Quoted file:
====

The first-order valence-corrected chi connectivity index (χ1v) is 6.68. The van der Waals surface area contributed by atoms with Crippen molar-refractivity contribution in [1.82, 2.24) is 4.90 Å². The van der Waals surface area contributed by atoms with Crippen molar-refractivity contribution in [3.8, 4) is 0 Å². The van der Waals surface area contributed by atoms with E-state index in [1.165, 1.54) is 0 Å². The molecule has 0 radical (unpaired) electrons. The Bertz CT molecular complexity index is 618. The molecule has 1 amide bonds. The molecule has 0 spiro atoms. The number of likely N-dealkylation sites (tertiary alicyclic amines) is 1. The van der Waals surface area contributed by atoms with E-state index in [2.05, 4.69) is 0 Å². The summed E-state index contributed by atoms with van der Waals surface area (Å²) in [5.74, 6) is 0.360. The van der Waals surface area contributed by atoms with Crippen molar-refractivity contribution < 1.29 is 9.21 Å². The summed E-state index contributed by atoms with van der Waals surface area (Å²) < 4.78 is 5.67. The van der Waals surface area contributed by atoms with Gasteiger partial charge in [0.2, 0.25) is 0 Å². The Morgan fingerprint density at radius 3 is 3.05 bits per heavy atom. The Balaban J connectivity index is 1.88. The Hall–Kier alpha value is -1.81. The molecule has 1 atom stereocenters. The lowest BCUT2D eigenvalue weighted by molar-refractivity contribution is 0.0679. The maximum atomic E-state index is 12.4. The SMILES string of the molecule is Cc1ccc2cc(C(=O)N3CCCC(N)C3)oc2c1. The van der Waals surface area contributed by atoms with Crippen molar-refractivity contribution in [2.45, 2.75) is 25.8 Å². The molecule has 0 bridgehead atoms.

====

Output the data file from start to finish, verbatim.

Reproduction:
The first-order valence-corrected chi connectivity index (χ1v) is 6.68. The van der Waals surface area contributed by atoms with Crippen molar-refractivity contribution in [1.82, 2.24) is 4.90 Å². The van der Waals surface area contributed by atoms with Crippen molar-refractivity contribution in [3.8, 4) is 0 Å². The van der Waals surface area contributed by atoms with E-state index in [1.165, 1.54) is 0 Å². The molecule has 0 radical (unpaired) electrons. The Bertz CT molecular complexity index is 618. The molecule has 1 amide bonds. The molecule has 0 spiro atoms. The number of likely N-dealkylation sites (tertiary alicyclic amines) is 1. The van der Waals surface area contributed by atoms with E-state index in [2.05, 4.69) is 0 Å². The summed E-state index contributed by atoms with van der Waals surface area (Å²) in [5.74, 6) is 0.360. The van der Waals surface area contributed by atoms with Crippen molar-refractivity contribution < 1.29 is 9.21 Å². The summed E-state index contributed by atoms with van der Waals surface area (Å²) < 4.78 is 5.67. The van der Waals surface area contributed by atoms with Gasteiger partial charge in [0.2, 0.25) is 0 Å². The Morgan fingerprint density at radius 3 is 3.05 bits per heavy atom. The Balaban J connectivity index is 1.88. The Hall–Kier alpha value is -1.81. The molecule has 1 atom stereocenters. The lowest BCUT2D eigenvalue weighted by molar-refractivity contribution is 0.0679. The maximum atomic E-state index is 12.4. The SMILES string of the molecule is Cc1ccc2cc(C(=O)N3CCCC(N)C3)oc2c1. The van der Waals surface area contributed by atoms with Crippen molar-refractivity contribution in [2.45, 2.75) is 25.8 Å². The molecule has 0 bridgehead atoms.